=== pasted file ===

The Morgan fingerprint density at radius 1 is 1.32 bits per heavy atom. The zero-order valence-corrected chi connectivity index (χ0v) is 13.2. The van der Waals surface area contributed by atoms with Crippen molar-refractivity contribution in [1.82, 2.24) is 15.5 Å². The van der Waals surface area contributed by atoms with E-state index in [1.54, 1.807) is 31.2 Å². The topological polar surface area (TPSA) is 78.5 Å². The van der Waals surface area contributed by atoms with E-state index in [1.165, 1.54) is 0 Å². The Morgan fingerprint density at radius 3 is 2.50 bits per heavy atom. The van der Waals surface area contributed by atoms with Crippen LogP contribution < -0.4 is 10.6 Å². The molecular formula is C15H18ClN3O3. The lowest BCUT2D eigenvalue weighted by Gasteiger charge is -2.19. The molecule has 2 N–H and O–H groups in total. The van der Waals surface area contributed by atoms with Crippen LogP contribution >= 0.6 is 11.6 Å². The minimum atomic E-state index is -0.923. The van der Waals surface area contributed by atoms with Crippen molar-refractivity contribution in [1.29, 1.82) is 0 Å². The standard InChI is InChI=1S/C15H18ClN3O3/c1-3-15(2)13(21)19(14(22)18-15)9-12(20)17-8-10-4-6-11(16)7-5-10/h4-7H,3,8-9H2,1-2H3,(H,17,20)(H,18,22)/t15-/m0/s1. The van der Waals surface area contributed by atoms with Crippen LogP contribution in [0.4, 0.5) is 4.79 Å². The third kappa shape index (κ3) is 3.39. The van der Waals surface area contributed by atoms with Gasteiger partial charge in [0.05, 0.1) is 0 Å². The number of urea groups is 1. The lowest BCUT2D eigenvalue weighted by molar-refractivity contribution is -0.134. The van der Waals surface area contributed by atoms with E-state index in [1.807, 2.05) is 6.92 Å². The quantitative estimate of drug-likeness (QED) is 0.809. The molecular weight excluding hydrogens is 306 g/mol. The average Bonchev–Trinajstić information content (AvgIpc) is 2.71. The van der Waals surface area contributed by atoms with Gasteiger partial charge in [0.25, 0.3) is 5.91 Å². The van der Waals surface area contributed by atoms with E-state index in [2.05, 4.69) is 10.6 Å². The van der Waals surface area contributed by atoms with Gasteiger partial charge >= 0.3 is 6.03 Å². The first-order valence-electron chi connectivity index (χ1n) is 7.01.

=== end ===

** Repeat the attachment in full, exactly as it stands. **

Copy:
The Morgan fingerprint density at radius 1 is 1.32 bits per heavy atom. The zero-order valence-corrected chi connectivity index (χ0v) is 13.2. The van der Waals surface area contributed by atoms with Crippen molar-refractivity contribution in [1.82, 2.24) is 15.5 Å². The van der Waals surface area contributed by atoms with E-state index in [1.54, 1.807) is 31.2 Å². The topological polar surface area (TPSA) is 78.5 Å². The van der Waals surface area contributed by atoms with E-state index in [1.165, 1.54) is 0 Å². The Morgan fingerprint density at radius 3 is 2.50 bits per heavy atom. The van der Waals surface area contributed by atoms with Crippen LogP contribution < -0.4 is 10.6 Å². The molecular formula is C15H18ClN3O3. The lowest BCUT2D eigenvalue weighted by Gasteiger charge is -2.19. The molecule has 2 N–H and O–H groups in total. The van der Waals surface area contributed by atoms with Crippen LogP contribution >= 0.6 is 11.6 Å². The minimum atomic E-state index is -0.923. The van der Waals surface area contributed by atoms with Crippen molar-refractivity contribution in [1.29, 1.82) is 0 Å². The standard InChI is InChI=1S/C15H18ClN3O3/c1-3-15(2)13(21)19(14(22)18-15)9-12(20)17-8-10-4-6-11(16)7-5-10/h4-7H,3,8-9H2,1-2H3,(H,17,20)(H,18,22)/t15-/m0/s1. The van der Waals surface area contributed by atoms with Crippen LogP contribution in [0.4, 0.5) is 4.79 Å². The third kappa shape index (κ3) is 3.39. The van der Waals surface area contributed by atoms with Gasteiger partial charge in [0.05, 0.1) is 0 Å². The number of urea groups is 1. The lowest BCUT2D eigenvalue weighted by molar-refractivity contribution is -0.134. The van der Waals surface area contributed by atoms with E-state index in [1.807, 2.05) is 6.92 Å². The quantitative estimate of drug-likeness (QED) is 0.809. The molecular weight excluding hydrogens is 306 g/mol. The average Bonchev–Trinajstić information content (AvgIpc) is 2.71. The van der Waals surface area contributed by atoms with Gasteiger partial charge in [0.25, 0.3) is 5.91 Å². The van der Waals surface area contributed by atoms with E-state index in [2.05, 4.69) is 10.6 Å². The van der Waals surface area contributed by atoms with Gasteiger partial charge >= 0.3 is 6.03 Å². The first-order valence-electron chi connectivity index (χ1n) is 7.01.